ACT Budget 2018: the rundown

Emma Macdonald

Oh what a beautiful surplus.

You know that feeling when you finally pay your credit card off after years of debt and interest payments? Yeah, me neither.

But ACT Chief Minister Andrew Barr was feeling all of the surplus joy today when he delivered a budget that is back in the green instead of the red after six long years.

With a surplus of $31.9 million this year, the budget has been returned to balance in each of the forward estimates and economic growth is predicted to hit 4.5 per cent.

This is good news, and is due in a large part our cool little capital’s sustained population growth, the creation of almost 10,000 jobs in 2017, 2000 businesses starting up, and ACT exports rising by 22 per cent since 2015.

In fact, the ACT’s economy is shaping up nationally. It is now bigger than Tasmania’s, the Northern Territory’s and, if things continue this way, will surpass South Australia’s economy within two decades.

But “this is not a size-of-surplus envy game,” according to the Chief Minister, who is also the Treasurer and was delivering his eight Budget.

With the sticker shock of the light rail and the Mr Fluffy buyback slowly receding, Mr Barr announced a suite of spending measures in the heartland areas of health and education.

“We are fully covering the cost of delivering services for Canberrans while building in a responsible buffer for future risks or shocks,” he said in his Budget Statement, noting that the Canberra of half a million people is now only a decade away.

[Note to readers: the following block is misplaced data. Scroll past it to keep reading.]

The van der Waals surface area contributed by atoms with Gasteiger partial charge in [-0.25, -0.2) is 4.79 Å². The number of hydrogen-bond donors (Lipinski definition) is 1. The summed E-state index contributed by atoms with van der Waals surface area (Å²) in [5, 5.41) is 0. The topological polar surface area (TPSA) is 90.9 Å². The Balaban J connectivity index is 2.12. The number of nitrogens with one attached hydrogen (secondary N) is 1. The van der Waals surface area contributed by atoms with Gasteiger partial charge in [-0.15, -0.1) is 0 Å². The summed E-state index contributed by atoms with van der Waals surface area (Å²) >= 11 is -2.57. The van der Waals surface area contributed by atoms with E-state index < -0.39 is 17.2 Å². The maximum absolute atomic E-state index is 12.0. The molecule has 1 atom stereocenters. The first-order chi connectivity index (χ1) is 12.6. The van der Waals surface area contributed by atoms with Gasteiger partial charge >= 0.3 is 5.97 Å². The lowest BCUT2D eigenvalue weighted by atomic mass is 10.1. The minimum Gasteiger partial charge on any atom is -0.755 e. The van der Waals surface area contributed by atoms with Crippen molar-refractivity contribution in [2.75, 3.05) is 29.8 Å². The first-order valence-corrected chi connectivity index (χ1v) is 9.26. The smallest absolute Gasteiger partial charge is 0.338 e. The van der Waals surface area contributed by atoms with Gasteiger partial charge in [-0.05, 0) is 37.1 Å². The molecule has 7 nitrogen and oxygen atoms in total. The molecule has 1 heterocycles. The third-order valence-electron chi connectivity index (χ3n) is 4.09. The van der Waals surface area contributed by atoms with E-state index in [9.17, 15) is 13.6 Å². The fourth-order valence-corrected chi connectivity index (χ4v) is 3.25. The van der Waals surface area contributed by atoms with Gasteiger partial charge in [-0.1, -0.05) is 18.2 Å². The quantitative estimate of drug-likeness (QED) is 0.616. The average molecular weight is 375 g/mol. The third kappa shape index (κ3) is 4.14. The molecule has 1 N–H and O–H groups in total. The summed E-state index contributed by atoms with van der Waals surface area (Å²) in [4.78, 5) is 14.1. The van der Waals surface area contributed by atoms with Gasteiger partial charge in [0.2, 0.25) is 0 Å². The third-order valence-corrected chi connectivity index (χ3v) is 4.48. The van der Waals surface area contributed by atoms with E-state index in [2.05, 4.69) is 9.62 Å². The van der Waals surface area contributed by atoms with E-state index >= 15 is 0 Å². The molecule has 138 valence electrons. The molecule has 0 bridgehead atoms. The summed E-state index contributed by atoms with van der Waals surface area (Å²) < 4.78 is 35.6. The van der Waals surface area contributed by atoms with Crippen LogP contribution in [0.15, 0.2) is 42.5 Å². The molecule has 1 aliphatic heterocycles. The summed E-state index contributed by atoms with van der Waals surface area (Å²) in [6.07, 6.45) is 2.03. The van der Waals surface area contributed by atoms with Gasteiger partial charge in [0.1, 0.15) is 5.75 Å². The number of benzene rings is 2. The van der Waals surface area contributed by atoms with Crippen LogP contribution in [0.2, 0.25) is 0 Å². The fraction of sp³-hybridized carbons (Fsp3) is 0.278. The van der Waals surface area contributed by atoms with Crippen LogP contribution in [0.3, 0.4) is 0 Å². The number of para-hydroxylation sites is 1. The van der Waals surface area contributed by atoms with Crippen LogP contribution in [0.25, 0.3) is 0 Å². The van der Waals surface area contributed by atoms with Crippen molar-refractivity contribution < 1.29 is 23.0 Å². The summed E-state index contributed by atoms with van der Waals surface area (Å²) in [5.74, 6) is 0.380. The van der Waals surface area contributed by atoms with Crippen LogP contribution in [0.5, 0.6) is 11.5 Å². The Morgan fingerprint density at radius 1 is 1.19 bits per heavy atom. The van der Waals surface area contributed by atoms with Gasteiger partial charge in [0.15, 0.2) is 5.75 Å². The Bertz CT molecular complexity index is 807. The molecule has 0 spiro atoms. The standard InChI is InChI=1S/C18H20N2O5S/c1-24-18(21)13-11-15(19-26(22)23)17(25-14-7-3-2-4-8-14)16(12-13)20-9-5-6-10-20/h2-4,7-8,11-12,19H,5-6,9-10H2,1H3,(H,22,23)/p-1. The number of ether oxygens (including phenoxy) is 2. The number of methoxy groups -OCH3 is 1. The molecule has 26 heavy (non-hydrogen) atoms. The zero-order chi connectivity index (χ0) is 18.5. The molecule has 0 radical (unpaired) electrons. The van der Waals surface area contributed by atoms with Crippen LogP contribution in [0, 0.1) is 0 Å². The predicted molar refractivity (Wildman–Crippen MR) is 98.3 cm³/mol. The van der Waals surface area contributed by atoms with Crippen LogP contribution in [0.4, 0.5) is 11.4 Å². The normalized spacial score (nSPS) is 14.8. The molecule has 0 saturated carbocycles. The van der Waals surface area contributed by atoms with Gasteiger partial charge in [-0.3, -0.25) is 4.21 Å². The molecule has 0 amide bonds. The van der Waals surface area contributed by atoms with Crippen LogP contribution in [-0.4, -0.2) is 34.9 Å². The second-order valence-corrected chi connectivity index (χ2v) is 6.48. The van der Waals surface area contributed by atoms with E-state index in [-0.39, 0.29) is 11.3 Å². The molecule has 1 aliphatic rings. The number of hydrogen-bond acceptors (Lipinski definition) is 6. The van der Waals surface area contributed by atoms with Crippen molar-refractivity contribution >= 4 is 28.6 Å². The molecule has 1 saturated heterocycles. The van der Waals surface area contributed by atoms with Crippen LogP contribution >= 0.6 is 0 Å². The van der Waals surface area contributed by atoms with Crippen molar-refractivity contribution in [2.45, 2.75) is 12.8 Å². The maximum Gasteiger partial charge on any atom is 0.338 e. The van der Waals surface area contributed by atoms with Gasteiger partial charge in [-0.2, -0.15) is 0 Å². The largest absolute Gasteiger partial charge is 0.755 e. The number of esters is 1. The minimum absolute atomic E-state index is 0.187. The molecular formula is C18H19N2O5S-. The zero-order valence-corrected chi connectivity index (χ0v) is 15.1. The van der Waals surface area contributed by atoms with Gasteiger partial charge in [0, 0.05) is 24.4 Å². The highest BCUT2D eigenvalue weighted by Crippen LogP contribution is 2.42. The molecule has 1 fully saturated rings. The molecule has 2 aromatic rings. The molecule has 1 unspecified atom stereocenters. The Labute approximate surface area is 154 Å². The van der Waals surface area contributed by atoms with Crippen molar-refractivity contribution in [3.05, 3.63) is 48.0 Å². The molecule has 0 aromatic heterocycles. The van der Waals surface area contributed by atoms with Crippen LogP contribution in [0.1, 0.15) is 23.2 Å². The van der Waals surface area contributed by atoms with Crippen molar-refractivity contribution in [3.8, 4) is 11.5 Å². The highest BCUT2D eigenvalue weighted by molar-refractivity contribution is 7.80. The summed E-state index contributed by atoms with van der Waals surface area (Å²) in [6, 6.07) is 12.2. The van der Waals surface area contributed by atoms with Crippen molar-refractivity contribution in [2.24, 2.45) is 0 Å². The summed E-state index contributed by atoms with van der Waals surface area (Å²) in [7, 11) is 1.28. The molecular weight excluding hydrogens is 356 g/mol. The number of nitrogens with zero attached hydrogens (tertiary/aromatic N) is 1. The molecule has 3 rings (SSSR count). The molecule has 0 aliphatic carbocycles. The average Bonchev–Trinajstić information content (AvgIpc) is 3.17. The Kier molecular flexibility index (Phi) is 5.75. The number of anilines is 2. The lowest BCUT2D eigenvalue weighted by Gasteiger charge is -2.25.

It was a steady, rather unexciting and “values-driven” Budget – and not at all how we would approach having cash in the bank after being broke for so long. But then we clearly aren’t as responsible as those good people in ACT Treasury.

Meanwhile, we have taken one for the HerCanberra team, and waded through 500-odd pages of budget papers to bring you this – the abridged version.

Housing

Image: Martin Ollman

  • The abolition of Stamp Duty for first home buyers with a household income below $160,000 – whether the home is new or old. Previously, first home buyers received a full stamp duty concession only on new properties below $460,000, and partially for anything under $609,000. The measure is expected to assist an additional 1200 new home buyers into the market and will replace (over a one-year transition) the $7000 First Home Owners Grant, which was deemed “not effective”.
  • Rates are forecast to rise by an average 7 per cent this year for houses and 10 per cent for units – down on last year’s 19 per cent rise for units and steady on last year for houses.
  • $1.2 million this year ($6.5 million over four years) will address homelessness among women and children escaping violence, young mothers, and migrant families including 36 new shelter places.

Health

  • $11.5 million this year ($48 million over the next four years) for more acute hospital care, including meeting demand for maternity places and increased demand in the winter flu season. The funding will cover an additional 54 full-time frontline staff including 35 nurses, 12 allied health workers and six doctors.
  • $16 million this year ($65 million over the next four years) for more elective and emergency surgeries and a reduction in waiting times – including 22 nurses and seven medical professionals.
  • $1.2 million this year ($31 million over four years) to expand Hospital in the Home – allowing 3000 more patients to be cared for in their own homes.

Education

  • $7.4 million this year ($31 million over four years) to pay for 66 new teachers and support staff for schools to meet the boom in enrolments.